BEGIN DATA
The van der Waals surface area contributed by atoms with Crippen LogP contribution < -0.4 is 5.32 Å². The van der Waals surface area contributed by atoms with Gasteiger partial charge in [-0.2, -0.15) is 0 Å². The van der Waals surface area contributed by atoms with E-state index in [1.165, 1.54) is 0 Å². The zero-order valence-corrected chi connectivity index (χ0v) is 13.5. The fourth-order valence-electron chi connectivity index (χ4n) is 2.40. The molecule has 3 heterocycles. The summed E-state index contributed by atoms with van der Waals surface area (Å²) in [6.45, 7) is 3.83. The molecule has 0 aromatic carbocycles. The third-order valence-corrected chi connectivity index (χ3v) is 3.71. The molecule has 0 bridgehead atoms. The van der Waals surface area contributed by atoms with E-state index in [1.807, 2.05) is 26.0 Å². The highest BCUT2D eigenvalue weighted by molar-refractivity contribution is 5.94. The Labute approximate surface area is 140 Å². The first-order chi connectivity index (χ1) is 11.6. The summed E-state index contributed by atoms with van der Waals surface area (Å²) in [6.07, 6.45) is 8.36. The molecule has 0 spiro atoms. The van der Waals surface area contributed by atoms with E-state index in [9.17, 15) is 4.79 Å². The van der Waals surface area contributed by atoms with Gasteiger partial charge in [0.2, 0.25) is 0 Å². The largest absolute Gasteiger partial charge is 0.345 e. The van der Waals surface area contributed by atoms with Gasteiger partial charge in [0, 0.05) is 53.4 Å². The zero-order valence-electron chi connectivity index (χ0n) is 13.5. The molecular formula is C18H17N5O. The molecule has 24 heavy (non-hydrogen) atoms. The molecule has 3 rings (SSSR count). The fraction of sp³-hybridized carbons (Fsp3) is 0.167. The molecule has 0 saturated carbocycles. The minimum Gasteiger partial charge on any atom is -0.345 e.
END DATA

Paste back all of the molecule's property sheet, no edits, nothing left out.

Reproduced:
The van der Waals surface area contributed by atoms with Crippen LogP contribution < -0.4 is 5.32 Å². The van der Waals surface area contributed by atoms with Gasteiger partial charge in [-0.2, -0.15) is 0 Å². The van der Waals surface area contributed by atoms with E-state index in [1.165, 1.54) is 0 Å². The zero-order valence-corrected chi connectivity index (χ0v) is 13.5. The fourth-order valence-electron chi connectivity index (χ4n) is 2.40. The molecule has 3 heterocycles. The summed E-state index contributed by atoms with van der Waals surface area (Å²) in [6.45, 7) is 3.83. The molecule has 0 aromatic carbocycles. The third-order valence-corrected chi connectivity index (χ3v) is 3.71. The molecule has 0 bridgehead atoms. The van der Waals surface area contributed by atoms with E-state index in [1.807, 2.05) is 26.0 Å². The highest BCUT2D eigenvalue weighted by molar-refractivity contribution is 5.94. The Labute approximate surface area is 140 Å². The first-order chi connectivity index (χ1) is 11.6. The summed E-state index contributed by atoms with van der Waals surface area (Å²) in [6.07, 6.45) is 8.36. The molecule has 0 spiro atoms. The van der Waals surface area contributed by atoms with E-state index in [9.17, 15) is 4.79 Å². The van der Waals surface area contributed by atoms with Gasteiger partial charge in [0.2, 0.25) is 0 Å². The largest absolute Gasteiger partial charge is 0.345 e. The van der Waals surface area contributed by atoms with Gasteiger partial charge in [0, 0.05) is 53.4 Å². The zero-order valence-electron chi connectivity index (χ0n) is 13.5. The molecular formula is C18H17N5O. The molecule has 24 heavy (non-hydrogen) atoms. The molecule has 3 rings (SSSR count). The fraction of sp³-hybridized carbons (Fsp3) is 0.167. The molecule has 0 saturated carbocycles. The minimum Gasteiger partial charge on any atom is -0.345 e.